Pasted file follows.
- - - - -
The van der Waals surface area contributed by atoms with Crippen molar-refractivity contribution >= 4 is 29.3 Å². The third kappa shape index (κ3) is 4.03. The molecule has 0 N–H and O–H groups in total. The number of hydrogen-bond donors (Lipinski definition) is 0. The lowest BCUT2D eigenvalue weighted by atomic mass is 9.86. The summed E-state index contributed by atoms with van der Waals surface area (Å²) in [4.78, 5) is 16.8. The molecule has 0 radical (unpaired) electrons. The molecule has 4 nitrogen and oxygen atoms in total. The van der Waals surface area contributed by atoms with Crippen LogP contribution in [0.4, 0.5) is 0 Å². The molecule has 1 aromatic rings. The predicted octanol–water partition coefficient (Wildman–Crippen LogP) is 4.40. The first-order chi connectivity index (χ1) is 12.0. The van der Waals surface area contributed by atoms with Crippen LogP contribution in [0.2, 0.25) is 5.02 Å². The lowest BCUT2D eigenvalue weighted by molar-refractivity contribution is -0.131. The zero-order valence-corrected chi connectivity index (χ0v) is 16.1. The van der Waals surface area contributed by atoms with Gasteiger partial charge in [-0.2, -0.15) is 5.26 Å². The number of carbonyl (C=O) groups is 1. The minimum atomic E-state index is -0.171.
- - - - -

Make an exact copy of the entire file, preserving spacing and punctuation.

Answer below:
The van der Waals surface area contributed by atoms with Crippen molar-refractivity contribution >= 4 is 29.3 Å². The third kappa shape index (κ3) is 4.03. The molecule has 0 N–H and O–H groups in total. The number of hydrogen-bond donors (Lipinski definition) is 0. The lowest BCUT2D eigenvalue weighted by atomic mass is 9.86. The summed E-state index contributed by atoms with van der Waals surface area (Å²) in [4.78, 5) is 16.8. The molecule has 0 radical (unpaired) electrons. The molecule has 4 nitrogen and oxygen atoms in total. The van der Waals surface area contributed by atoms with Crippen LogP contribution in [0.4, 0.5) is 0 Å². The molecule has 1 aromatic rings. The predicted octanol–water partition coefficient (Wildman–Crippen LogP) is 4.40. The first-order chi connectivity index (χ1) is 12.0. The van der Waals surface area contributed by atoms with Crippen LogP contribution in [0.2, 0.25) is 5.02 Å². The lowest BCUT2D eigenvalue weighted by molar-refractivity contribution is -0.131. The zero-order valence-corrected chi connectivity index (χ0v) is 16.1. The van der Waals surface area contributed by atoms with Gasteiger partial charge in [-0.2, -0.15) is 5.26 Å². The number of carbonyl (C=O) groups is 1. The minimum atomic E-state index is -0.171.